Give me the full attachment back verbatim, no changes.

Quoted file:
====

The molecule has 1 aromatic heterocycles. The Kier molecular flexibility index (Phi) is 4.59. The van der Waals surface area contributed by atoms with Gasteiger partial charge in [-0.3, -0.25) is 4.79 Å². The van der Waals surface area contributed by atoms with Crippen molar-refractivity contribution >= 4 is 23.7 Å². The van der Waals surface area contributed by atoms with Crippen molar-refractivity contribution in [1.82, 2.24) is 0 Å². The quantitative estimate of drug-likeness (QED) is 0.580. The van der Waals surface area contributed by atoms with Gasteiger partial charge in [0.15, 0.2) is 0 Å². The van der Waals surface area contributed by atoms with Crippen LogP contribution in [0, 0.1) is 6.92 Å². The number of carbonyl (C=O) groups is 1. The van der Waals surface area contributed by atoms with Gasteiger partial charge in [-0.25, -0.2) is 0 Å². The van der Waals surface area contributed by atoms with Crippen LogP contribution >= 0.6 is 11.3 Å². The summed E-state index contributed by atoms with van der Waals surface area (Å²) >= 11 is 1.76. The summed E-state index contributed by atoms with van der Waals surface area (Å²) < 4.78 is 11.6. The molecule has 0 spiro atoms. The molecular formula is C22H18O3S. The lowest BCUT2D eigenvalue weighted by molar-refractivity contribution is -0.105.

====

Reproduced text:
The molecule has 1 aromatic heterocycles. The Kier molecular flexibility index (Phi) is 4.59. The van der Waals surface area contributed by atoms with Gasteiger partial charge in [-0.3, -0.25) is 4.79 Å². The van der Waals surface area contributed by atoms with Crippen molar-refractivity contribution >= 4 is 23.7 Å². The van der Waals surface area contributed by atoms with Crippen molar-refractivity contribution in [1.82, 2.24) is 0 Å². The quantitative estimate of drug-likeness (QED) is 0.580. The van der Waals surface area contributed by atoms with Gasteiger partial charge in [0.15, 0.2) is 0 Å². The van der Waals surface area contributed by atoms with Crippen LogP contribution in [0, 0.1) is 6.92 Å². The number of carbonyl (C=O) groups is 1. The van der Waals surface area contributed by atoms with Gasteiger partial charge in [-0.25, -0.2) is 0 Å². The van der Waals surface area contributed by atoms with Crippen LogP contribution >= 0.6 is 11.3 Å². The summed E-state index contributed by atoms with van der Waals surface area (Å²) >= 11 is 1.76. The summed E-state index contributed by atoms with van der Waals surface area (Å²) < 4.78 is 11.6. The molecule has 0 spiro atoms. The molecular formula is C22H18O3S. The lowest BCUT2D eigenvalue weighted by molar-refractivity contribution is -0.105.